|Location||Egypt, South Sinai|
|Central coordinates||33o 40.00' East 28o 10.00' North|
|IBA criteria||A1, A4iv|
|Altitude||0 - 100m|
|Year of IBA assessment||2001|
Ornithological information See Box for key species. This IBA has a similar role and importance to migratory soaring birds as that of Gebel El Zeit (IBA EG031). The area is a major corridor for hundreds of thousands of migratory soaring birds in both autumn and spring. Almost 70% of Ciconia ciconia counted at Ras Mohammed in autumn 1998 actually make the crossing over the Gulf of Suez further north towards the town of El Tor. In a study of bird migration across the Middle East, all Ciconia ciconia, monitored by means of satellite transmitters, were observed to make the critical crossing of the Gulf of Suez over the El Qa Plain. The area probably holds one of the largest remaining breeding populations of Chlamydotis undulatan macqueenii in Egypt.
Site description The site is a wide plain that flanks the South Sinai mountain massif on the west and separates it from the Gulf of Suez. It is elongate, with a north-west to south-east axis, being more than 100 km long and 20 km wide. The IBA is mostly concerned with the coastal portion of the plain, and extends from Wadi Feiran in the north to Ras Mohammed in the south, where migratory birds tend to concentrate and often land in vast numbers. The plain is dissected by many wadis that flow from the mountains of Sinai into the Gulf of Suez. To the north of El Tor a narrow mountain range separates the plain from the Gulf of Suez. This mountain, immediately overlooking the Gulf, is thought to be a very important departure point for many of the soaring birds that attempt to cross the Gulf of Suez in autumn. Sparse scrub vegetation and scattered Acacia trees cover sizeable sections of the plain. The town of El Tor is located within the area of concern and is the only major human settlement in the region.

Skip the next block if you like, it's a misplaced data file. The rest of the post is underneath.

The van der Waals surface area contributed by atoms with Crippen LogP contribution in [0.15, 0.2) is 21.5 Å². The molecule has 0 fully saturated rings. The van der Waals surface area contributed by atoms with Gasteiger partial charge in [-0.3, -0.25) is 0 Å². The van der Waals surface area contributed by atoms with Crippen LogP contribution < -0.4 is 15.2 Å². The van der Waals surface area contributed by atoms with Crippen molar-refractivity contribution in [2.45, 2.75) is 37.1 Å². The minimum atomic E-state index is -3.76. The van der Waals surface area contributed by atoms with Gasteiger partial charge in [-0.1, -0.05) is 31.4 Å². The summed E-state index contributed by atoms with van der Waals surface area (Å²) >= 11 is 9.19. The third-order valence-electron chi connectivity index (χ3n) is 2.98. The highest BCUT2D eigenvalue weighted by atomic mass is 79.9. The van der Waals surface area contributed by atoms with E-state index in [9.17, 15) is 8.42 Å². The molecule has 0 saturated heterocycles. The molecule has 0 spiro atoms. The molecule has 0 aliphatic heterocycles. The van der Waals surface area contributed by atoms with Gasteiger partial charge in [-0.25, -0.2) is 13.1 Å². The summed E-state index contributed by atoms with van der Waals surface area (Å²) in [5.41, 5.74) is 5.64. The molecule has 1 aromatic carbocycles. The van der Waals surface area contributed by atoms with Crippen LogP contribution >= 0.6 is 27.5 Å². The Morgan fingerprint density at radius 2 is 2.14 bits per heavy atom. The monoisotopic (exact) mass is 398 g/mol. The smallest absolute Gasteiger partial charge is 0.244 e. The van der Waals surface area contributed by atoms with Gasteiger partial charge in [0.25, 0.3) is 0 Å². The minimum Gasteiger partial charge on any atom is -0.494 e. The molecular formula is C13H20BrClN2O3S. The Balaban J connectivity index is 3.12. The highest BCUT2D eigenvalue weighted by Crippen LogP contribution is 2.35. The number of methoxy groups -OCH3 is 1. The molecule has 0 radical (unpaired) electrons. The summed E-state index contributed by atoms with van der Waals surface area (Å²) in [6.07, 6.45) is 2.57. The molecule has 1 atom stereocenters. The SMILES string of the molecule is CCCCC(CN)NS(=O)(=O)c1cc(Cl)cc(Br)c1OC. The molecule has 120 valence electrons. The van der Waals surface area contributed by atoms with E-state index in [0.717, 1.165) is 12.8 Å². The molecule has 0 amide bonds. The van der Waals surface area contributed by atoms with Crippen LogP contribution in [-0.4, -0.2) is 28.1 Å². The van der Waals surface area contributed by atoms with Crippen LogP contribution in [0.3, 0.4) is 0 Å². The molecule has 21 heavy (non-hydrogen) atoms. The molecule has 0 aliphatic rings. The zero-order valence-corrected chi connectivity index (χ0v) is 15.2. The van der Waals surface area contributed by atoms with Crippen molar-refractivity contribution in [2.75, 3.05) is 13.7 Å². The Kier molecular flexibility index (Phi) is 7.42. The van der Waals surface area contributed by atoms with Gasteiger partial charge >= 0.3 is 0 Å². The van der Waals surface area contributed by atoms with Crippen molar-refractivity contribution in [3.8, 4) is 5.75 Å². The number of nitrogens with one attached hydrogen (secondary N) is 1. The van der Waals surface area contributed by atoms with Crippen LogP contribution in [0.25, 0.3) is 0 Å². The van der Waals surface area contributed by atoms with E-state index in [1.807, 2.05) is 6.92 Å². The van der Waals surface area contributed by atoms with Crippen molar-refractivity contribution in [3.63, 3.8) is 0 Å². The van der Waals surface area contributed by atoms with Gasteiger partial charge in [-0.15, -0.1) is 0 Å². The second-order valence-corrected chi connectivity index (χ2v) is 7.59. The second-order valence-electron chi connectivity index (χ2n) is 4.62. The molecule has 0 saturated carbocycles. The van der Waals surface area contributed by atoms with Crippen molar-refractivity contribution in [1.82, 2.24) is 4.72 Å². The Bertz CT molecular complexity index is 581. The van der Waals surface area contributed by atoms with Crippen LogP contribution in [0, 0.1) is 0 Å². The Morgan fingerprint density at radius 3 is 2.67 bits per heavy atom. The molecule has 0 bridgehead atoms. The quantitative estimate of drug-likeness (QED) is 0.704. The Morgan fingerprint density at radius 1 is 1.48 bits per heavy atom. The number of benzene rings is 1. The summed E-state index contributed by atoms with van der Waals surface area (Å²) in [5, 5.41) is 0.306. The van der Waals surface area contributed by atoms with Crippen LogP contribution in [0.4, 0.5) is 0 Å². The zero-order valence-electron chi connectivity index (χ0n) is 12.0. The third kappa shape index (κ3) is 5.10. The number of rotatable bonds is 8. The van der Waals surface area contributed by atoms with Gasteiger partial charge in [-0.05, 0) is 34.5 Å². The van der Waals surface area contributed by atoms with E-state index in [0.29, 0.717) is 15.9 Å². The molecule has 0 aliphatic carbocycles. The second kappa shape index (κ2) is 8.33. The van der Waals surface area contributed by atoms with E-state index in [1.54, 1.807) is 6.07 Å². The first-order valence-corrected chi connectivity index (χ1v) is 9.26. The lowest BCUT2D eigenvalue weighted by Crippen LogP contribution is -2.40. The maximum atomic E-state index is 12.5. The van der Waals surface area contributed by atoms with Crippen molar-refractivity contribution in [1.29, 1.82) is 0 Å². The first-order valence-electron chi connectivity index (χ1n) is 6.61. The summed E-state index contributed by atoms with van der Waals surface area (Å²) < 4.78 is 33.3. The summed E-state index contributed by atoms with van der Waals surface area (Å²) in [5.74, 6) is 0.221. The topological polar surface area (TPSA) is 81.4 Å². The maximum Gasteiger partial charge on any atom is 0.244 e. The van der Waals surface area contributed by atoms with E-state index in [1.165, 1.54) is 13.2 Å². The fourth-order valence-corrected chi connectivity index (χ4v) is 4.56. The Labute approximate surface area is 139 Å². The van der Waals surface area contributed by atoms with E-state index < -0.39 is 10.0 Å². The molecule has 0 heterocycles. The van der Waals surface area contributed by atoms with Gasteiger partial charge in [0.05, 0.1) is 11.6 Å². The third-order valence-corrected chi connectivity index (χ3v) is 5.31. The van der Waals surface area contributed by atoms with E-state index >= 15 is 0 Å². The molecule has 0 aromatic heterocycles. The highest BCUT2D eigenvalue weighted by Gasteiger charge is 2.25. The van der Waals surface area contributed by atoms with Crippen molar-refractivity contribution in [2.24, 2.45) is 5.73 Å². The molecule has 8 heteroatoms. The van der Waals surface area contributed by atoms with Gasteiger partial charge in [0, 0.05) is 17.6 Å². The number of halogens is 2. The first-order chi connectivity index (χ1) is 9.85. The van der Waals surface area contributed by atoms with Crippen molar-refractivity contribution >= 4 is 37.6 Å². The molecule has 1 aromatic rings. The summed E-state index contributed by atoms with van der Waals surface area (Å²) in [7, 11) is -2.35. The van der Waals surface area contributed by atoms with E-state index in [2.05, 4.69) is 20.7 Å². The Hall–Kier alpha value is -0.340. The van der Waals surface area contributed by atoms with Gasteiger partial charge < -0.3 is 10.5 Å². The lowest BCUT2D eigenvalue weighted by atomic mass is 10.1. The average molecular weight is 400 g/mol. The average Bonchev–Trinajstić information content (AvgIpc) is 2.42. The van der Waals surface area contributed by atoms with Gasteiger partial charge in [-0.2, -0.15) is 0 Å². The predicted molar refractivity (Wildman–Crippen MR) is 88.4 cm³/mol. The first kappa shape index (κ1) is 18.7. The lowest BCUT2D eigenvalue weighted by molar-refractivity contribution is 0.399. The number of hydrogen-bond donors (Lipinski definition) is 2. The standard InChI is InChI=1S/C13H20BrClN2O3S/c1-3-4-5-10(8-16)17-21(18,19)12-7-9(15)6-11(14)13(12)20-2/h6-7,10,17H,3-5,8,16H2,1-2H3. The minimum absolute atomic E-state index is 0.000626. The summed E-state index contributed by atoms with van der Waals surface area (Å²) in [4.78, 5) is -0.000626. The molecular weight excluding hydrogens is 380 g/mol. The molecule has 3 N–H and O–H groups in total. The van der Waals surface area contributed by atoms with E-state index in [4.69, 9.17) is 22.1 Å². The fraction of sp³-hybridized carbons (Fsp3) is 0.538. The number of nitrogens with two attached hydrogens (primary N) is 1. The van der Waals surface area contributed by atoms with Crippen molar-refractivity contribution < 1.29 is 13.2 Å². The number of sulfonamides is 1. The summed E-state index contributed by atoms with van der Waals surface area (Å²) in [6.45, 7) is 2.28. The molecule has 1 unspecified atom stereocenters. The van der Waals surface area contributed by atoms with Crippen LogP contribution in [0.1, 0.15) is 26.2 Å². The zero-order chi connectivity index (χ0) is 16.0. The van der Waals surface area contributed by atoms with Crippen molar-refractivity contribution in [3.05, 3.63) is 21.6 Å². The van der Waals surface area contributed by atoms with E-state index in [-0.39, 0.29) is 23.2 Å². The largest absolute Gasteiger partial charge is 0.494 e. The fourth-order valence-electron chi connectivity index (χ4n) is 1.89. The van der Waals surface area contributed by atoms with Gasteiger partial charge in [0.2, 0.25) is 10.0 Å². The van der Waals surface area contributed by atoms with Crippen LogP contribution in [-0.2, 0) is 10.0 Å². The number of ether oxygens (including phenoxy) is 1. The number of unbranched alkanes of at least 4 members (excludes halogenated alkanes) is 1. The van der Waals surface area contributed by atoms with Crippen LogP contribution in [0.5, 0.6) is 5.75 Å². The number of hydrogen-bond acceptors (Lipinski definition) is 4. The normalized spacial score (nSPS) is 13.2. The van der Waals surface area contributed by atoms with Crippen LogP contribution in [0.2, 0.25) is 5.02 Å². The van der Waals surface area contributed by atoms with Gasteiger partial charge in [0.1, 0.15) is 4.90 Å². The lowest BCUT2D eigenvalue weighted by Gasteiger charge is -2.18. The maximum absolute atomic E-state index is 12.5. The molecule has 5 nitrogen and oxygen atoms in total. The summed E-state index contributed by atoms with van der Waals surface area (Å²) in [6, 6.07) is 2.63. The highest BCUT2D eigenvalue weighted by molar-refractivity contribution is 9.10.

|Species||Season||Period||Population estimate||Quality of estimate||IBA Criteria||IUCN Category|
|Lesser Kestrel Falco naumanni||passage||1998||present [units unknown]||-||A1||Least Concern|
|Pallid Harrier Circus macrourus||passage||1998||present [units unknown]||-||A1||Near Threatened|
|Eastern Imperial Eagle Aquila heliaca||passage||1998||present [units unknown]||-||A1||Vulnerable|
|A4iv Species group - soaring birds/cranes||passage||1998||200,000 individuals||medium||A4iv|
|Land-use||Extent (% of site)|
Other biodiversity Mammals: Gazella dorcas (VU) is present in small numbers, probably representing the largest remaining population in Sinai.
Management considerations Development, especially for tourism, is planned for the coastline along the El Qa plain and could cause disturbance and pose a threat to migrating birds. Of most concern is the construction of powerlines near the coast, which could lead to avian collisions, especially in the spring when birds tend to fly at low altitudes as they come ashore after crossing the Gulf of Suez.
References Celmins and Baha el Din (in prep.).
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Recommended citation BirdLife International (2013) Important Bird Areas factsheet: El Qa plain. Downloaded from http://www.birdlife.org on 24/05/2013
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